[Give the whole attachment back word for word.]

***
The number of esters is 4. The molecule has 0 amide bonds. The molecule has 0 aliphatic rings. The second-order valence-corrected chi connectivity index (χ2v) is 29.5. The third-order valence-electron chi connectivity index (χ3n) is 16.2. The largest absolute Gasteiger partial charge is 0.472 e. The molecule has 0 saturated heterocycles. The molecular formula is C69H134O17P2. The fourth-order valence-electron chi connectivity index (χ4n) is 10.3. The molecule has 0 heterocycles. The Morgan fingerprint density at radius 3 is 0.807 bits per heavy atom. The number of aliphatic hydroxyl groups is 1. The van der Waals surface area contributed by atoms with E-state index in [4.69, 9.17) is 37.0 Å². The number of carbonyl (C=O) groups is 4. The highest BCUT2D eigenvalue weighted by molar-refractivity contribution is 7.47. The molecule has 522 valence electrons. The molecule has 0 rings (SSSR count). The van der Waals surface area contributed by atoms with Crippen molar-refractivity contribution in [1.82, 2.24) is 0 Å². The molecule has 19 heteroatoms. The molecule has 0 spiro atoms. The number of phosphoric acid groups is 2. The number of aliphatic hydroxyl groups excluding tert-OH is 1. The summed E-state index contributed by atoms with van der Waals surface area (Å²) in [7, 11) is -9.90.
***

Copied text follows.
The number of esters is 4. The molecule has 0 amide bonds. The molecule has 0 aliphatic rings. The second-order valence-corrected chi connectivity index (χ2v) is 29.5. The third-order valence-electron chi connectivity index (χ3n) is 16.2. The largest absolute Gasteiger partial charge is 0.472 e. The molecule has 0 saturated heterocycles. The molecular formula is C69H134O17P2. The fourth-order valence-electron chi connectivity index (χ4n) is 10.3. The molecule has 0 heterocycles. The Morgan fingerprint density at radius 3 is 0.807 bits per heavy atom. The number of aliphatic hydroxyl groups is 1. The van der Waals surface area contributed by atoms with E-state index in [4.69, 9.17) is 37.0 Å². The number of carbonyl (C=O) groups is 4. The highest BCUT2D eigenvalue weighted by molar-refractivity contribution is 7.47. The molecule has 522 valence electrons. The molecule has 0 rings (SSSR count). The van der Waals surface area contributed by atoms with Crippen molar-refractivity contribution in [1.82, 2.24) is 0 Å². The molecule has 19 heteroatoms. The molecule has 0 spiro atoms. The number of phosphoric acid groups is 2. The number of aliphatic hydroxyl groups excluding tert-OH is 1. The summed E-state index contributed by atoms with van der Waals surface area (Å²) in [7, 11) is -9.90.